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Coyotes and Hazing
Jeff Long, August 6, 2012 | Police Blog
I am not sure if it is a blessing or a curse that during my tenure as Chief, one of the most talked about topics has been coyotes. The talk has not been as much about drugs, drunk driving or violent crime, as it has been about coyotes. When I went to college for law enforcement, I did not take any animal courses, nor did I think as Chief of Police, I would need to learn about the coyote habitat. However, with that said, I have learned a great deal about this animal. Many cities throughout the United States co-exist with coyotes. They are not going away and we must learn to live with them, too.
There are a lot of opinions about what we should do with coyotes. Some people love them, feed them and want them to prosper in our city. Some people want them shot on site, and some people just want to learn about them. The toughest part of my job is that each person who calls, emails or writes me feels that their opinion on coyotes is the right one.
Whether or not we like the answer, the best solution is hazing. This is the opinion of the USDA, the Humane Society of the United States, and numerous academic studies on the animal. The most important piece of data is that hazing works.
We have spoken to animal control authorities in states that have traditionally had large populations of urban coyotes such as Illinois, California, Colorado and Arizona. We have had conversations with authorities as far away as Washington State and British Columbia. All say the same thing: you must continue to keep the coyote’s natural fear of humans at the forefront. The best way to do that is to haze them. They are not going away.
The longest standing study on urban coyotes in the world was completed in Cook County, Ill. This study, just like almost every study you will read, indicates that public education is key. Here is a snippet of their conclusion:
“Effective control programs target nuisance coyotes, rather than targeting the general coyote population. Coyotes removed through control efforts or other causes are quickly replaced. Successful management programs also include public education and outside consulting.”
Coyotes can become accustomed to humans and begin to move closer. That is when they start attacking small pets. Without going into great detail, they learn by watching their parents and other coyotes in the population. The more comfortable they see other coyotes, the more comfortable each generation becomes with humans.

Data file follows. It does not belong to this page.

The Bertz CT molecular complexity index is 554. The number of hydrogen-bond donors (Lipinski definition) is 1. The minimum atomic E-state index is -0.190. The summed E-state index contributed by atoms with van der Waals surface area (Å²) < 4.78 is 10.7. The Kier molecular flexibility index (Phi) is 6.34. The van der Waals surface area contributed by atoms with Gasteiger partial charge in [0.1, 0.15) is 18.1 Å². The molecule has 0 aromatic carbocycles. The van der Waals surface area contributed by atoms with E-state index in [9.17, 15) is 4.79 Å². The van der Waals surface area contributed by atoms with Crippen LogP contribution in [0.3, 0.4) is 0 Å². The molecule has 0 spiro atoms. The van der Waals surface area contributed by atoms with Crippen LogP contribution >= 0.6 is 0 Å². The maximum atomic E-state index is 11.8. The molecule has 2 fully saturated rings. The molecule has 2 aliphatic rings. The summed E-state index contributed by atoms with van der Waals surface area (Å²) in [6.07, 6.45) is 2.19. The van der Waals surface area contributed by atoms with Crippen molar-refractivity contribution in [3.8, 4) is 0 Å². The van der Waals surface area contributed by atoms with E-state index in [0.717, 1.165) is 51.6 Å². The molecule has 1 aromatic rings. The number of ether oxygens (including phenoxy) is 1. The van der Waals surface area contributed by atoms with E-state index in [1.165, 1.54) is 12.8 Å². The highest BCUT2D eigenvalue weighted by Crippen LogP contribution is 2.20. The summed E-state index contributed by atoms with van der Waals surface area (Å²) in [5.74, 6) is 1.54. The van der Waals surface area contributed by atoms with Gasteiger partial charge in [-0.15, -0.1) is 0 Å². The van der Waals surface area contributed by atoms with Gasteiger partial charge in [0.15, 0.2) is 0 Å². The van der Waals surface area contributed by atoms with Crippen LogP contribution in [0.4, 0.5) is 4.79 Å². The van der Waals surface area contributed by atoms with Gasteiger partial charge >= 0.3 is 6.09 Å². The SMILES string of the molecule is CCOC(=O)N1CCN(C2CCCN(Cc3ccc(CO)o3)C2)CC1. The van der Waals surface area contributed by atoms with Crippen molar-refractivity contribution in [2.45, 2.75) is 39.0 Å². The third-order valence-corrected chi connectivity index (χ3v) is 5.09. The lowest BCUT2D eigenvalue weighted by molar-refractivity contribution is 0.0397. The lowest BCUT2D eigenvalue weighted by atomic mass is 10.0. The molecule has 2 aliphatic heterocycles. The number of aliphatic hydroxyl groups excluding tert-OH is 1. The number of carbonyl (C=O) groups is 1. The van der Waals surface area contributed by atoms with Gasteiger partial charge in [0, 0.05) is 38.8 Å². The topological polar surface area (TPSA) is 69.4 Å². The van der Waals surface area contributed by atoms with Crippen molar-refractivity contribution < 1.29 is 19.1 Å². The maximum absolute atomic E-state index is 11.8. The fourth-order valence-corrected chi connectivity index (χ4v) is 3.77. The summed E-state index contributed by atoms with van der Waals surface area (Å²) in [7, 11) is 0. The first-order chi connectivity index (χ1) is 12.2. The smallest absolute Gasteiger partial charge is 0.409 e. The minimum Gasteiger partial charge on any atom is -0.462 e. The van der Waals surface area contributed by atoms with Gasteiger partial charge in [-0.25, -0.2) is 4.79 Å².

If you see a coyote, keep your distance and do not approach the animal. Use a loud, authoritative voice to frighten the animal, blow a whistle or throw objects toward them. The purpose of these activities is to keep the fear of humans alive in the animal.
There are many reasons we don’t trap or shoot coyotes. Basically, it does not work. Coyotes are not just in Edina. They live throughout the entire metropolitan area. Picture Edina as a piece of corn in a funnel. If you pick one piece of corn out, the rest of the corn will fill in the space. I use this example because coyotes are territorial. If you remove one, others will move in. Study after study shows this.
The other issue of removing/killing coyotes relates to their reproduction. When a coyote population is stressed, biology induces the female to birth more pups. In addition, typically the Alpha male is the male that mates. If you kill the alpha male, the other males will move in and try to take over that role, which again creates a larger population.
I live in Edina and I have coyotes in my neighborhood. I have a small Cock-a-Poo dog. I don’t like coyotes in my neighborhood any more than anyone else. We are doing what the experts tell us and we need everyone to work together to make this work.
I know this blog will generate quite a few comments. Please remember, I am not making this stuff up. Some of it may not seem to make sense, but we must rely on the experts. It is what works.
With all of that said, if you have a particularly aggressive coyote in your area, we will hire a wildlife management company to try and dispatch the animal. There are no guarantees they will catch it. Coyotes are difficult to trap and can be very difficult to shoot in an urban setting.
We will again be hosting more educational seminars on urban coyotes. Please keep an eye on our website for more information. They will start up again toward the end of August.
If you are interested in learning more about coyotes, please contact our Animal Control Officer, Tim Hunter, at 952-826-0494.